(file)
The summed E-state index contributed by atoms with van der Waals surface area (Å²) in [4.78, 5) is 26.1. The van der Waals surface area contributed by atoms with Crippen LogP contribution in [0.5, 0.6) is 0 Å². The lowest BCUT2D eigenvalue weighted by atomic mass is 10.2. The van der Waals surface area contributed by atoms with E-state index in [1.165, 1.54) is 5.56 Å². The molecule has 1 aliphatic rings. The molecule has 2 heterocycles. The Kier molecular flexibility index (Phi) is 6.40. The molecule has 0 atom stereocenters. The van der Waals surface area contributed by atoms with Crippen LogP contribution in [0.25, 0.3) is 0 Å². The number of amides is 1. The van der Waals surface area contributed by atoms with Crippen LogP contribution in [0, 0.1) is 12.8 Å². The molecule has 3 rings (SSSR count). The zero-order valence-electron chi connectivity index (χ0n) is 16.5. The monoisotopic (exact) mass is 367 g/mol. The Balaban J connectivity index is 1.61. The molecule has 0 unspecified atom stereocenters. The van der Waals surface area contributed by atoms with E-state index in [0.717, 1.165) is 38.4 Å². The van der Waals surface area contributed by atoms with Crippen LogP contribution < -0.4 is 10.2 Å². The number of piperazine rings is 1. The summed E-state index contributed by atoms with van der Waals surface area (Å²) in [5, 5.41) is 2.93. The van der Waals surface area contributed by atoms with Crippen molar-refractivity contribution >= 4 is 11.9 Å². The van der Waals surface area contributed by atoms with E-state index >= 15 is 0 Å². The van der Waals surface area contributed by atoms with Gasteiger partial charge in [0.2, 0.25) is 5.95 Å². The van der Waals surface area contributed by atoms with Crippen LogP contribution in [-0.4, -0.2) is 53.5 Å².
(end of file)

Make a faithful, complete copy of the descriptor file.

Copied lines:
The summed E-state index contributed by atoms with van der Waals surface area (Å²) in [4.78, 5) is 26.1. The van der Waals surface area contributed by atoms with Crippen LogP contribution in [0.5, 0.6) is 0 Å². The lowest BCUT2D eigenvalue weighted by atomic mass is 10.2. The van der Waals surface area contributed by atoms with E-state index in [1.165, 1.54) is 5.56 Å². The molecule has 1 aliphatic rings. The molecule has 2 heterocycles. The Kier molecular flexibility index (Phi) is 6.40. The molecule has 0 atom stereocenters. The van der Waals surface area contributed by atoms with Crippen LogP contribution in [0.25, 0.3) is 0 Å². The number of amides is 1. The van der Waals surface area contributed by atoms with Crippen LogP contribution in [0, 0.1) is 12.8 Å². The molecule has 3 rings (SSSR count). The zero-order valence-electron chi connectivity index (χ0n) is 16.5. The monoisotopic (exact) mass is 367 g/mol. The Balaban J connectivity index is 1.61. The molecule has 0 unspecified atom stereocenters. The van der Waals surface area contributed by atoms with E-state index in [0.717, 1.165) is 38.4 Å². The van der Waals surface area contributed by atoms with Crippen LogP contribution < -0.4 is 10.2 Å². The number of piperazine rings is 1. The summed E-state index contributed by atoms with van der Waals surface area (Å²) in [5, 5.41) is 2.93. The van der Waals surface area contributed by atoms with Crippen molar-refractivity contribution >= 4 is 11.9 Å². The van der Waals surface area contributed by atoms with E-state index >= 15 is 0 Å². The van der Waals surface area contributed by atoms with Gasteiger partial charge in [0.2, 0.25) is 5.95 Å². The van der Waals surface area contributed by atoms with Crippen LogP contribution in [-0.4, -0.2) is 53.5 Å².